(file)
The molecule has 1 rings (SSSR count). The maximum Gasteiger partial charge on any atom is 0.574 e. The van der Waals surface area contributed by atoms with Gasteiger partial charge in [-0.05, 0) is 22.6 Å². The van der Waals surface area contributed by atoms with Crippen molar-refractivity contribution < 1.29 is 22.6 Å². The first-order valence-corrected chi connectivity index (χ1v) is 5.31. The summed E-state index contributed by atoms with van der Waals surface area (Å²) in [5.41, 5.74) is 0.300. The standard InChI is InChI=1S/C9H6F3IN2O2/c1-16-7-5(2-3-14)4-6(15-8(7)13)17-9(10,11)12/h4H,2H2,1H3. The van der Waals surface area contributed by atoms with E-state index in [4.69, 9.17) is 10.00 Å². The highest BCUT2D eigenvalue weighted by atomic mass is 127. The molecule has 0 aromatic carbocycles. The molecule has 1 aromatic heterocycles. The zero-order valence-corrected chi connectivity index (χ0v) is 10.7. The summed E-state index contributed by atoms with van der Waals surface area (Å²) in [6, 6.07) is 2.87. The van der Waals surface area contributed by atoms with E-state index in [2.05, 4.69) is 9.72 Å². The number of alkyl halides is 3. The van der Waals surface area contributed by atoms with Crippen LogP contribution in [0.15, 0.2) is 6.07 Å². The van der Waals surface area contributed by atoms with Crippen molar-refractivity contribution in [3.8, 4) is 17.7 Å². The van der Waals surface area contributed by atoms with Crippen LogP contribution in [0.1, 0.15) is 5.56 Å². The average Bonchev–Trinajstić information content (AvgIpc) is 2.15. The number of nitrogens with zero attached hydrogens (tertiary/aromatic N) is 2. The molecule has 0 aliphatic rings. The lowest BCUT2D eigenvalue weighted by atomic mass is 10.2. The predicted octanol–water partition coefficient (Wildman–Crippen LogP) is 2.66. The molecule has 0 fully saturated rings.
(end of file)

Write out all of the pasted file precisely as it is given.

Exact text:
The molecule has 1 rings (SSSR count). The maximum Gasteiger partial charge on any atom is 0.574 e. The van der Waals surface area contributed by atoms with Gasteiger partial charge in [-0.05, 0) is 22.6 Å². The van der Waals surface area contributed by atoms with Crippen molar-refractivity contribution < 1.29 is 22.6 Å². The first-order valence-corrected chi connectivity index (χ1v) is 5.31. The summed E-state index contributed by atoms with van der Waals surface area (Å²) in [5.41, 5.74) is 0.300. The standard InChI is InChI=1S/C9H6F3IN2O2/c1-16-7-5(2-3-14)4-6(15-8(7)13)17-9(10,11)12/h4H,2H2,1H3. The van der Waals surface area contributed by atoms with E-state index in [4.69, 9.17) is 10.00 Å². The highest BCUT2D eigenvalue weighted by atomic mass is 127. The molecule has 0 aromatic carbocycles. The molecule has 1 aromatic heterocycles. The zero-order valence-corrected chi connectivity index (χ0v) is 10.7. The summed E-state index contributed by atoms with van der Waals surface area (Å²) in [6, 6.07) is 2.87. The van der Waals surface area contributed by atoms with E-state index in [2.05, 4.69) is 9.72 Å². The number of alkyl halides is 3. The van der Waals surface area contributed by atoms with Crippen LogP contribution in [0.15, 0.2) is 6.07 Å². The van der Waals surface area contributed by atoms with Crippen molar-refractivity contribution in [3.8, 4) is 17.7 Å². The van der Waals surface area contributed by atoms with Crippen LogP contribution in [0.1, 0.15) is 5.56 Å². The average Bonchev–Trinajstić information content (AvgIpc) is 2.15. The number of nitrogens with zero attached hydrogens (tertiary/aromatic N) is 2. The molecule has 0 aliphatic rings. The lowest BCUT2D eigenvalue weighted by atomic mass is 10.2. The predicted octanol–water partition coefficient (Wildman–Crippen LogP) is 2.66. The molecule has 0 fully saturated rings.